Drink of the Week: The Pimm’s Cup

Pimm's CupLike Campari, Sambuca, and the like, Pimm’s Cup #1 is a bottle you’ll see at a lot of bars but which, at least here in the States, no bartender ever seems to open and which most barfolk will tend to discourage you from trying. They have their reasons because, on its own, it’s definitely not for everyone. It’s a concoction of gin and various herbs that has a nicely sweet but also fairly bitter flavor. It’s somewhere between a liqueur and Angostura.

It may be a little harsh straight, but it can mix very accessibly. A popular cocktail classic in the UK that has been referenced on both “Mad Men” and “Boardwalk Empire,” Pimm’s Cup, the cocktail, combines this relatively low alcohol (50 proof) base spirit with various types of soda and fruit and vegetable garnishes.

In my experiments, I avoided some of the very elaborate recipes which are more like very large and very wet fruit salads and eventually settled on the simple recipe below, adapted freely from the method used by Minneapolis mixologist D.J. Kukielka. It’s a winner — a tasty refreshment for lightweights with discerning palettes.

The Pimm’s Cup

2 ounces Pimm’s Cup #1
4 ounces (approximately) ginger beer or ginger ale
Cut-up cucumber (to taste)
Cucumber slice (garnish)
Lemon slice (garnish)

Place cucumbers in cocktail shaker and muddle. (Having an actual muddler on hand is a real help here, and essential if you want a truly well-stocked bar.) Add Pimm’s Cup #1 and ice. Shake very vigorously and strain into a Tom Collins glass over ice (preferably crushed). Top off with ginger ale and garnishes. Stir with swizzle stick or barspoon.

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I’m barely exaggerating when I say that there are a million recipes for this beverage on line, and they’re all pretty different from each other, which I suppose befits a drink that is something like the British equivalent of sangria. I get the impression that you could pretty much throw any fruit you can think of in, if you want. Still, I had by far the best luck with the recipe above and, though it’s more expensive, ginger beer does work slightly better than good old Canada Dry.

If you want to be really authentic, however, be aware that the original recipes often call for lemonade. The confusion here is that what the British call lemonade and what we Yanks call it are two different things. UK lemonade is a lemon soda which some compare to 7-Up — and many online recipes specially call for American-style lemon-lime soda — but Brits inform us that true British lemon soda tastes fairly different than our uncolas. If you’re lucky enough to live in a city like Los Angeles with a large British ex-pat population and specialty stores to go with it, or want to go online and don’t mind spending a little extra cash, I bet you can find some and go full Brit.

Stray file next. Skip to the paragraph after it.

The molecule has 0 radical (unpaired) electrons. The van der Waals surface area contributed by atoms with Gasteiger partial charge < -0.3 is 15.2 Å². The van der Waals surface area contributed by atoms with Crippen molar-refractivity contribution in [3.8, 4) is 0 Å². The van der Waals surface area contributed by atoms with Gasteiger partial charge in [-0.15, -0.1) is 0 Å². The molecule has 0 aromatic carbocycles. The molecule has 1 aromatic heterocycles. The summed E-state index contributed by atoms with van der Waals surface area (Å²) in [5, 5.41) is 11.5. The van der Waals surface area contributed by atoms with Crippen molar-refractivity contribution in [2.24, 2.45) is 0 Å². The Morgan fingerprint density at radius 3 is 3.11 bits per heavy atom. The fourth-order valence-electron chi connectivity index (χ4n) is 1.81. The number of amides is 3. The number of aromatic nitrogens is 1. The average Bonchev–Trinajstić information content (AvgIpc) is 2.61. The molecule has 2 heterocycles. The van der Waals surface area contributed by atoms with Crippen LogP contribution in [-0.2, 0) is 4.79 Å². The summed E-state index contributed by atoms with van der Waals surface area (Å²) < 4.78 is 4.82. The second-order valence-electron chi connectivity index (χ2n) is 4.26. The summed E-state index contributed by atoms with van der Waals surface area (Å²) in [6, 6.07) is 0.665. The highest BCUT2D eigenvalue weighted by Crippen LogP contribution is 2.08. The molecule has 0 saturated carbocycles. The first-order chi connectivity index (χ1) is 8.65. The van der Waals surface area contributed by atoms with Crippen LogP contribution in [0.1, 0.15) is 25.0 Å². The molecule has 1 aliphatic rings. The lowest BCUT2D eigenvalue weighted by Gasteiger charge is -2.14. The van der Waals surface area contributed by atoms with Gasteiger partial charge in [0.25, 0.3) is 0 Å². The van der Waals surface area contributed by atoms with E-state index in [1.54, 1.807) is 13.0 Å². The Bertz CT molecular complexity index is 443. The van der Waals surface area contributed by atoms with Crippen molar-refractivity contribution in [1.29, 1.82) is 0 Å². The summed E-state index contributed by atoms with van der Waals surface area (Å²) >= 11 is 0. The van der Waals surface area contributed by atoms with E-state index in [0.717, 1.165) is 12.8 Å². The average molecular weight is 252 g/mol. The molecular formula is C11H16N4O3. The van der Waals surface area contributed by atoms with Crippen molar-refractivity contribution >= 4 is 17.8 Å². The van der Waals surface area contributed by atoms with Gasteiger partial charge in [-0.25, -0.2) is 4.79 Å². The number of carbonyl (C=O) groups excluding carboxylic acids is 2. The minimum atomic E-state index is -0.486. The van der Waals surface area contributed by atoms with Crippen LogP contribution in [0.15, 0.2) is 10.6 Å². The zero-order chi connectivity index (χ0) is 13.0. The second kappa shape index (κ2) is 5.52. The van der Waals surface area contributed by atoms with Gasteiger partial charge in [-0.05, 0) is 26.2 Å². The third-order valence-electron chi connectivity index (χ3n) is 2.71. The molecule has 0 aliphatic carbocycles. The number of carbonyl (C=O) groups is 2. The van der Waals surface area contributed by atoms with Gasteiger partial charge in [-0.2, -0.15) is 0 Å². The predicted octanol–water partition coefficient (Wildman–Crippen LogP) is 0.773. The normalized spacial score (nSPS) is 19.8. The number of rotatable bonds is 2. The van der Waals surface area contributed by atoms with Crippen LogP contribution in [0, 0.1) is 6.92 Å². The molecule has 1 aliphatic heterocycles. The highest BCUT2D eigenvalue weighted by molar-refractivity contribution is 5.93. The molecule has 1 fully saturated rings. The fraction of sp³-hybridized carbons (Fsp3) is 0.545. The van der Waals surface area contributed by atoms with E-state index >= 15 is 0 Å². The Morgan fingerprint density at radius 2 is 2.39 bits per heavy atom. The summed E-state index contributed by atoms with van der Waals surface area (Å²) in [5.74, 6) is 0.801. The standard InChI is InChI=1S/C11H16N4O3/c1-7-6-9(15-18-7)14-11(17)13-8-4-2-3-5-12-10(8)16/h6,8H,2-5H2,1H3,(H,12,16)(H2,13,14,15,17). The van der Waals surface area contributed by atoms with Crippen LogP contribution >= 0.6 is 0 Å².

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Drink of the Week: Tom Collins

Tom Collins cocktailSummer is on in earnest now. Even here at drink-of-the-week central, in late-to-warm-up semi-coastal Southern California, the temps are finally starting to hit the eighties. So, it’s time to highlight some good warm weather drinks and Tom Collins is an excellent place to start. Though the genesis of the name remains a topic of speculations — we’d go into it, but it’s just too hot — and rather nasty Collins mixes have besmirched its mysterious monicker, this is an excellent and easy to make classic refreshment. It’s also substantially less rich in sugar and calories than drinks containing pre-made sodas, including the venerable gin and tonic. (Tonic water might taste slightly bitter, but it’s as high in calories as most sugary sodas.)

Tom Collins

2 ounces gin
1-2 ounces lemon juice
1-2 teaspoons superfine sugar
Soda water
Lemon slice and maraschino cherry (garnish)

Dissolve sugar in lemon juice in, naturally, a Collins glass. Add ice, gin and fill the balance with soda water. Stir with swizzle stick or cocktail spoon, add lemon wedge and a very optional maraschino cherry as garnish.

As you can see, we’ve left a considerable amount of wiggle room here. If you like your drinks very tart, use two ounces of lemon juice and one teaspoon of sugar. If you have a slight sweet-tooth like we do, use just one ounce of lemon juice and 2 teaspoons of superfine sugar. It’s still fairly tart but not alarmingly so, and those two teaspoons of sugar only have 32 calories, about half of what you’d get out of half a can of soda. Of course, the gin has more.

Speaking of gin, there are, of course many variations using other booze. The most popular being the vodka Collins and John Collins (aka, the whiskey collins). We love the latter a lot, but looking at the Wikipedia entry for the drink, we’re joansing to try the Jose Collins (with tequila, naturally), the Ron Collins (with rum), or the Sandy Collins (with Scotch). On the other hand, we have no desire to try the Phil Collins, a mocktail, which substitutes 7-Up for the booze. However, we are still trying to figure out a good “Susudio” joke, except that there probably is no such thing…

  

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